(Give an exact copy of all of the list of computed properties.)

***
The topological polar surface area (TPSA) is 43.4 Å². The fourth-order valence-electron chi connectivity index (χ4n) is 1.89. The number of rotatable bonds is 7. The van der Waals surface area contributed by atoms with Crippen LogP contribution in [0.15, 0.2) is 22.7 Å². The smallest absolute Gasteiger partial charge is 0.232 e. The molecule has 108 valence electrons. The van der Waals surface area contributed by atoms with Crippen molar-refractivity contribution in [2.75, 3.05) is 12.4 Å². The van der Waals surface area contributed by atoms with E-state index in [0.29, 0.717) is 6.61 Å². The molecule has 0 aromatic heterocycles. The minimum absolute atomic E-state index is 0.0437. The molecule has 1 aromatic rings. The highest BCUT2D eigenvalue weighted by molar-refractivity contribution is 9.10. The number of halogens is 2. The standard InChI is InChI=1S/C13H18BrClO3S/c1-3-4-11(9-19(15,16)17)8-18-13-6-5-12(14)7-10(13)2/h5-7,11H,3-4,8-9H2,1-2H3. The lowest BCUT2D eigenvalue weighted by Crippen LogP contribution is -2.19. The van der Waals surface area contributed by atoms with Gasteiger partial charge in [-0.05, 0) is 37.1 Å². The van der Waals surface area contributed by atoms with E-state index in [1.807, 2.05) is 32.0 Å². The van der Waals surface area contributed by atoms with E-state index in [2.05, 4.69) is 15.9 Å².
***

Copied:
The topological polar surface area (TPSA) is 43.4 Å². The fourth-order valence-electron chi connectivity index (χ4n) is 1.89. The number of rotatable bonds is 7. The van der Waals surface area contributed by atoms with Crippen LogP contribution in [0.15, 0.2) is 22.7 Å². The smallest absolute Gasteiger partial charge is 0.232 e. The molecule has 108 valence electrons. The van der Waals surface area contributed by atoms with Crippen molar-refractivity contribution in [2.75, 3.05) is 12.4 Å². The van der Waals surface area contributed by atoms with E-state index in [0.29, 0.717) is 6.61 Å². The molecule has 0 aromatic heterocycles. The minimum absolute atomic E-state index is 0.0437. The molecule has 1 aromatic rings. The highest BCUT2D eigenvalue weighted by molar-refractivity contribution is 9.10. The number of halogens is 2. The standard InChI is InChI=1S/C13H18BrClO3S/c1-3-4-11(9-19(15,16)17)8-18-13-6-5-12(14)7-10(13)2/h5-7,11H,3-4,8-9H2,1-2H3. The lowest BCUT2D eigenvalue weighted by Crippen LogP contribution is -2.19. The van der Waals surface area contributed by atoms with Gasteiger partial charge in [-0.05, 0) is 37.1 Å². The van der Waals surface area contributed by atoms with E-state index in [1.807, 2.05) is 32.0 Å². The van der Waals surface area contributed by atoms with E-state index in [2.05, 4.69) is 15.9 Å².